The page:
CSU to honor Japanese American internment camp prisoners

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Japanese children were forcibly evacuated and moved to internment camps during WWII. Photo courtesy of FlickR.com/FredMikeRudy

In the spring of 1942, hundreds of thousands of Japanese Americans were removed from their homes and forced into internment camps. Among those who faced this injustice, many were students who had to leave their studies.

The Nisei Diploma Project is a collaborative effort of all the current CSU campuses that had Japanese-American students who were removed and forced into internment camps during World War II. While Cal State Fullerton was not open at the time, six other CSU campuses were – Fresno, Pomona, San Diego, San Francisco, San Jose and San Luis Obispo.

Through the project, those removed and forced into internment camps will receive Honorary Bachelor of Humane Letters degrees.

According to the project’s Web site, the CSU system hopes to at least ease the pain of the incarceration the students faced, and welcome the students back into the CSU.

When Beverly DiDomenico heard about the project, she was overjoyed. Both of her parents were removed from their studies and placed in internment camps during the spring of 1942 and neither were able to complete their education later. “I know if the war hadn’t happened they would have finished school,” DiDomenico said.

Gov. Arnold Schwarzenegger signed the bill calling for this project last summer. According to Colleen Bentley, who has been working on the project, the six campuses included began planning their ceremonies soon after and figuring out how to locate the students.

Unfortunately, many of the students who were removed from their studies are now deceased.

“Should we have done it years ago? Of course,” said Bentley. “It’s late, but it’s still a worthwhile program we put together.”

The internment of Japanese Americans began shortly after the bombing of Pearl Harbor in 1941. It was during that time that approximately 110,000 Japanese-Americans on the United States West Coast were interned – all under the justification of ‘national security’.

“It was an injustice upon people,” Bentley said.

DiDomenico’s parents were each placed in different camps – her mother, Ellen Kuyama-Matsumoto, in Poston War Relocation Center, and her father, Shigeki Matsumoto, in Gila River War Relocation Center.

“When I was young, my relatives would get together and talk about camp – I didn’t know what they were talking about. I didn’t find out about the relocation camp until I was taking American history in high school,” DiDomenico said.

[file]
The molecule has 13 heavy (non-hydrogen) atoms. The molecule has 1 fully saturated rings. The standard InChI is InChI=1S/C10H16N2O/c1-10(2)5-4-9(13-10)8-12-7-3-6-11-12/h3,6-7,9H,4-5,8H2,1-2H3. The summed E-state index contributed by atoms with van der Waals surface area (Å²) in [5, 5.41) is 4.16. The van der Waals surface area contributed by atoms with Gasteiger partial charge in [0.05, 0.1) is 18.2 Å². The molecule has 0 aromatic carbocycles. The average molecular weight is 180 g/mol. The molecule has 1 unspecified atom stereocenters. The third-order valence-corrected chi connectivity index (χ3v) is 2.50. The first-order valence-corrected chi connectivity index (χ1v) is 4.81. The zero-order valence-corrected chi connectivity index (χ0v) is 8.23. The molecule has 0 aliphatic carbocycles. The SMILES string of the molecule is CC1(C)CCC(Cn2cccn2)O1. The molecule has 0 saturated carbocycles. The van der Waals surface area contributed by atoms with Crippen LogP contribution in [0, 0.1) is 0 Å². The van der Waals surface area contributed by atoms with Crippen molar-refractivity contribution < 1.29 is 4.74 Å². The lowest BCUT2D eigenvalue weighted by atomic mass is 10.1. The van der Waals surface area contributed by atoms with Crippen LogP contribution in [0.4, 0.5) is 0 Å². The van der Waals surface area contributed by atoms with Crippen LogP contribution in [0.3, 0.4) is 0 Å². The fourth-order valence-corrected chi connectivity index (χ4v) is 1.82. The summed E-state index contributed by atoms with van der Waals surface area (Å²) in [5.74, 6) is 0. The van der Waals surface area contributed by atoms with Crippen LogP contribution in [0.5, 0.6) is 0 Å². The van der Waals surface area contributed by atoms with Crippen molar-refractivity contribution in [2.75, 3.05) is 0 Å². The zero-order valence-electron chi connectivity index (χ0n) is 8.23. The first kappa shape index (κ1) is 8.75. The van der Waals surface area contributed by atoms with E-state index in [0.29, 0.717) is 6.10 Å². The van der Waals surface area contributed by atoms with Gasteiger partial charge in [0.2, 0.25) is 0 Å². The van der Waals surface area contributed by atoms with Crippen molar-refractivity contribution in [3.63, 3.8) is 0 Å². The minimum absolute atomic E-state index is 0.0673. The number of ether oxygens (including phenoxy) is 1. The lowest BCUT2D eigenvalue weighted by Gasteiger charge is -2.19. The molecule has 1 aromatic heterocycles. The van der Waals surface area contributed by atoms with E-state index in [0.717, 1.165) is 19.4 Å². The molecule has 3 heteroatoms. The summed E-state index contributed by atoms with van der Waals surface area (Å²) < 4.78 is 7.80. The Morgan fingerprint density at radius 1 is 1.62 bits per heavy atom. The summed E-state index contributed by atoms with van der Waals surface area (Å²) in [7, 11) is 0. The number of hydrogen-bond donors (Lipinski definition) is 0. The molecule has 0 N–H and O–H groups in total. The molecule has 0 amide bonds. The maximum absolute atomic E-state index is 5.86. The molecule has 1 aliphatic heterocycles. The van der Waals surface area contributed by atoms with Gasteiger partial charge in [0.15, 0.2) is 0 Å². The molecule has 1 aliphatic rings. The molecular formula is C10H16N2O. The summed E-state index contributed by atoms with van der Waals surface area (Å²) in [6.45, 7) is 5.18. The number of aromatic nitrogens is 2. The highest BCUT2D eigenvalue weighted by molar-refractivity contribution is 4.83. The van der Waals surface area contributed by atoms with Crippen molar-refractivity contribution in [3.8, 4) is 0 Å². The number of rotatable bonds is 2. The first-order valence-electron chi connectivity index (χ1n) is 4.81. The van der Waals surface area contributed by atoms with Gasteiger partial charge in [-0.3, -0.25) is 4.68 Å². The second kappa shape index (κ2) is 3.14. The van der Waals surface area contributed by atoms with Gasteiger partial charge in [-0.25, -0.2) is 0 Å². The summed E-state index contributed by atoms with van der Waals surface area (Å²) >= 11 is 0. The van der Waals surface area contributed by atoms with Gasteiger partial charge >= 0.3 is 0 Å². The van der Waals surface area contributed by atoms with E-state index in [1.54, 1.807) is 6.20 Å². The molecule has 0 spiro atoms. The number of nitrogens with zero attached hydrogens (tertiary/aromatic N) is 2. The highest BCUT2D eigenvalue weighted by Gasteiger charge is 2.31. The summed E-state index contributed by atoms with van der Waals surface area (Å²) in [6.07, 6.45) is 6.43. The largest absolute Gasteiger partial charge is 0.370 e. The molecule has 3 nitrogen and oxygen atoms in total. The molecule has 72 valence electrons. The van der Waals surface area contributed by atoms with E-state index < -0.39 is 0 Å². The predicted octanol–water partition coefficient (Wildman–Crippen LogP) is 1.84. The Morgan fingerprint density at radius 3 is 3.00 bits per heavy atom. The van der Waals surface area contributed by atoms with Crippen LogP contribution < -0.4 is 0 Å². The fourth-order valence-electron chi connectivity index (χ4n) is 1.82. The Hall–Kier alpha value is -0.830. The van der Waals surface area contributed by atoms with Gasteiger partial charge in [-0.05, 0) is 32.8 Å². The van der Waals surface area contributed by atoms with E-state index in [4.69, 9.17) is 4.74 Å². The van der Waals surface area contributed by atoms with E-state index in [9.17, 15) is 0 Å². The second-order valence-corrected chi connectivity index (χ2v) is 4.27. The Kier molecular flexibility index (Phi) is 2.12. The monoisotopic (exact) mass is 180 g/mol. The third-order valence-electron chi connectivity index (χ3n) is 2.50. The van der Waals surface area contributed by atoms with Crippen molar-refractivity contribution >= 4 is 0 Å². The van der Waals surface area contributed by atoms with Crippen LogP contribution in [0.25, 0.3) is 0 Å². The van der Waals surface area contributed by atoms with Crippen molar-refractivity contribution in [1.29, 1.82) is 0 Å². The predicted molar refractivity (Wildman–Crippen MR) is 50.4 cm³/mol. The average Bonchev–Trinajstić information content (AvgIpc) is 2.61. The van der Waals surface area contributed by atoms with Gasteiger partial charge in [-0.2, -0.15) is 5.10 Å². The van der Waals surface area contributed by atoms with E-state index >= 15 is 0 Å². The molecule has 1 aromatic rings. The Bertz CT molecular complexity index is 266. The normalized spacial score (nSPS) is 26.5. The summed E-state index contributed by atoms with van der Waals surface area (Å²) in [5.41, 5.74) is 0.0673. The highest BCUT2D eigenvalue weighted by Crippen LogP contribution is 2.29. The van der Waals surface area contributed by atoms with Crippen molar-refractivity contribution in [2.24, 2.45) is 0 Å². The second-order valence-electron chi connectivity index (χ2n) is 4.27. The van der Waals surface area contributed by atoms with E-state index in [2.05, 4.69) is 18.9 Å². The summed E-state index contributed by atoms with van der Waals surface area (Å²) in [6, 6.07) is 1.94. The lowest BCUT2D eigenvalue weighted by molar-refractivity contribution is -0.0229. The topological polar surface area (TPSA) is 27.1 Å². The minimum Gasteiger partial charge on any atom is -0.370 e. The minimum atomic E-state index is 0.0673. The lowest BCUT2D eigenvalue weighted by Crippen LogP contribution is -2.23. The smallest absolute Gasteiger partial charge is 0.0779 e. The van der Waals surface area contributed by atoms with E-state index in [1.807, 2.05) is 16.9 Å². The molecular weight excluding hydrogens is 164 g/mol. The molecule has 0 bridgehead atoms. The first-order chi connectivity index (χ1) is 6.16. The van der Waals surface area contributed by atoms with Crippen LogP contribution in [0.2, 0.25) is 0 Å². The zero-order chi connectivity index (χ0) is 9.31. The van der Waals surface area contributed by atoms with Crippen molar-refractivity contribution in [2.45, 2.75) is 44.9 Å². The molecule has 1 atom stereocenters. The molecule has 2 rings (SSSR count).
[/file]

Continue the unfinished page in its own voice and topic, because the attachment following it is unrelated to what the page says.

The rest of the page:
Her mother, now 88, didn’t tell DiDomenico much about the internment. “She really wouldn’t talk about it (when I asked),” DiDomenico said. “It was the worst time of her life.”

Joy Sato’s parents were both interned in 1942 as well. “They said that they felt safe there. They were all together.”

Having heard about the Nisei Diploma project, Sato says she feels very happy for her parents. “It would have meant more to my father, because he studied very hard and then the war broke out and he had to stop.” Though Sato’s father did attend a Quaker college in Philadelphia for some time later, he had to leave in order to tend to his family’s farm back west. “He continued his education, teaching himself.”

Her mother, Mariko Sato, and her father, Jyuichi Sato, both attended what is now San Diego State University at the time of the relocation.

Sato and DiDomenico both found out about the project through letters from their parents’ schools. Their parents are among the approximately 250 other Japanese-American students that the CSU campuses are trying to find, though Bentley is quick to point out that this is not an exact number.

“It’s as close as they can get,” she said, adding that it’s believed that, statewide, as many as 2,500 students were removed from their school during the internment. That number comes from studies done by other Japanese-American organizations.

The ceremonies for the degrees are officially in May, but the campuses are being flexible with the dates, accounting for the schedules of family members attending and the wishes of the families.

“The campuses are being incredibly thoughtful,” Bentley said.

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  • Wes

    Tanya, You’ve got to do your homework before doing articles like these. There weren’t “hundreds of thousands” and they weren’t all Americans. We were at war and Japanese nationals were enemy aliens. What do countries at war do with their resident enemies? And where did the idea that the US Navy burned down their houses? Before you decide what is an injustice during wartime, get some background information. Good place to start is here:

  • dn12

    Actually Wes, it’s you who should do their homework. Not only were the internees Americans of Japanese descent (and not Japanese nationals, as you claim), some were even Latin Americans of Japanese ancestry, who were kidnapped from such countries as Peru. This only further proves the racist assumptions and ulterior motives of American wartime efforts. Wartime or not, it’s still inexcusable.


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